The home where a Sydney woman beheaded her mother in a frenzied attack involving more than 100 stab wounds has been put back on the rental market.
The three-bedroom house, located in St Clair, has been listed for $530 per week.
Jessica Camilleri, 27, killed her mother Rita in the kitchen of the home in July 2019. The attack lasted “many, many minutes” and involved seven knives, four of which broke during the onslaught.
The horror-movie obsessed woman then carried her mother’s head outside and dialled triple-0, asking for police and an ambulance to help with a “life or death” situation.
Police arrived at the scene to find the head on the footpath and Camilleri walking around covered in blood.
Camilleri was charged with murder but pleaded not guilty on the basis of substantial impairment due to mental disorders.
The home where a Sydney woman beheaded her mother in a frenzied attack involving more than 100 stab wounds has been put back on the rental market. Picture: Ray WhiteJessica Camilleri, 27, killed her mother Rita in the kitchen of the home in July 2019.
The judge said there was “no question” Camilleri understood what she was doing and that it was wrong, something made clear by the fact she initially, and falsely, told police she acted in self defence.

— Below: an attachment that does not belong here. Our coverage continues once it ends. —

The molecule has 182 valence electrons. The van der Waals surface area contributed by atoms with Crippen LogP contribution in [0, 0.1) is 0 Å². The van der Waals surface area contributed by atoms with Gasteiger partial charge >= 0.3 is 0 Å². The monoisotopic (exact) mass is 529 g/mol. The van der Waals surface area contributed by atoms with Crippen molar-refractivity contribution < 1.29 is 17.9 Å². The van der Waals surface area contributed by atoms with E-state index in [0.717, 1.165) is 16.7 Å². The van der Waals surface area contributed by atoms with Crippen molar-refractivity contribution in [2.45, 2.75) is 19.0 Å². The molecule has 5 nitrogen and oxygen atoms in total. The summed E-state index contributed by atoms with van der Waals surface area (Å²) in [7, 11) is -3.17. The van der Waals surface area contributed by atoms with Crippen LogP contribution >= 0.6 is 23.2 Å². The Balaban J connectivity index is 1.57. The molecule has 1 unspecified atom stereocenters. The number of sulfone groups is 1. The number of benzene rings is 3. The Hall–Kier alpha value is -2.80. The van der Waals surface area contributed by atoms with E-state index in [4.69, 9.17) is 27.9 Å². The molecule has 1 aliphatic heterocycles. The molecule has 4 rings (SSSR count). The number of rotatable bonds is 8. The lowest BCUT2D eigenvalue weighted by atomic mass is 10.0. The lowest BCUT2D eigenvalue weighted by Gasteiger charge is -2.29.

She was sentenced to 21 years and seven months in prison.
Real estate agents are required by law to disclose the details of crimes committed at a property to potential owners or tenants.
The vigil in memory of Rita where Jessica Camilleri murdered her mother.Rita Camilleri.The listing contains this ominous line.
“Any information that may influence a decision to buy, sell, rent, or impact a property’s market value needs to be disclosed to potential buyers,” the Real Estate Institute of NSW said.
“Known as material facts, agents must be, by law, upfront about such issues.
“Whether it is an outlook over a cemetery, a bad strata report or even the scene of a grisly crime, most properties do eventually sell.”
The real estate company responsible for leasing the home, Ray White, notes in its listing that “there is a material fact relevant to the home which will be disclosed when attending a viewing in accordance” with the relevant legislation.
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